The truth behind the STEM skill shortage

shutterstock 638186110

There is a serious mismatch between hiring company perceptions and job seeking reality

There's long been a ready acceptance of a shortage of skilled candidates from STEM [Science, Technology, Engineering and Maths] backgrounds, but very little understanding as to why.

The monthly Report on Jobs produced by the Recruitment & Employment Confederation regularly identifies specialist skills for the engineering, construction and IT sectors as being in short supply, for both temporary and permanent positions. However, a 2013 UKCES analysis of the ONS Labour Force Survey showed that of new graduates with a degree in a STEM subject, 66 per cent were working in a non-core STEM job in a non-core STEM sector.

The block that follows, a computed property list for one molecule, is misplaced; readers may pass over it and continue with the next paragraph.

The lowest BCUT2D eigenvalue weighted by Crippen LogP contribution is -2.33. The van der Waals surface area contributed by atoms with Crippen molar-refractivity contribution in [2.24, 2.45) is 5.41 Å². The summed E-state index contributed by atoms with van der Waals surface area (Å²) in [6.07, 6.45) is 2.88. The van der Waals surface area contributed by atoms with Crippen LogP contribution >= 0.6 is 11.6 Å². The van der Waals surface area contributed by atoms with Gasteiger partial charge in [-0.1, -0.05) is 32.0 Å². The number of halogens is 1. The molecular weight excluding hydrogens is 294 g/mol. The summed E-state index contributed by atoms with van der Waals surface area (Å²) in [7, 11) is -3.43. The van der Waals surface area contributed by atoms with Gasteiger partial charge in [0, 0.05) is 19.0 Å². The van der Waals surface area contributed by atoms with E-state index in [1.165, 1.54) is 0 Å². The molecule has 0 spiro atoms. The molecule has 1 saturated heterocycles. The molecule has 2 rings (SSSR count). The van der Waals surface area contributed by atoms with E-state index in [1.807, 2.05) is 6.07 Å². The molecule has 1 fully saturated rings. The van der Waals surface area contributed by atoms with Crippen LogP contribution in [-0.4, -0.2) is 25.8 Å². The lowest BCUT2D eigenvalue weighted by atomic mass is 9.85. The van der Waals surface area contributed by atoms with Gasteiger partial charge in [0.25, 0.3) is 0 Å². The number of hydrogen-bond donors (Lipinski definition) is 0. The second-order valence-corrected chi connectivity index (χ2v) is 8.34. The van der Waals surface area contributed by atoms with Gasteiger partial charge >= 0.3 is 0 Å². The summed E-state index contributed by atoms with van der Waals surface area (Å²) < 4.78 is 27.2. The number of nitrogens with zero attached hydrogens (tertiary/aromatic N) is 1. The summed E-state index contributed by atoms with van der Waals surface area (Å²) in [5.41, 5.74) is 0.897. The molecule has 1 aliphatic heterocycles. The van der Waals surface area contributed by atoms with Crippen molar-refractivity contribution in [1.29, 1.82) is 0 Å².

In other words, only one third of STEM graduates were working in a job or sector related to their degree, whereas ten years earlier almost half had been.

Why does this happen? What creates this mismatch? What can employers do to attract candidates in this sector? 

"The skill shortage might just be a convenient myth for employers, when in fact they don’t understand what job seekers really want."

To understand what is going on, we conducted a significant research with 900 participants amongst STEM skilled workers and companies. We gave them both an equal voice instead of reporting it only from one perspective, feeling duty bound to investigate the root cause. The results, developed into a whitepaper for you to download, might surprise you.  

 If you'd like to discuss this whitepaper or anything related to talent acquisition, please get in touch.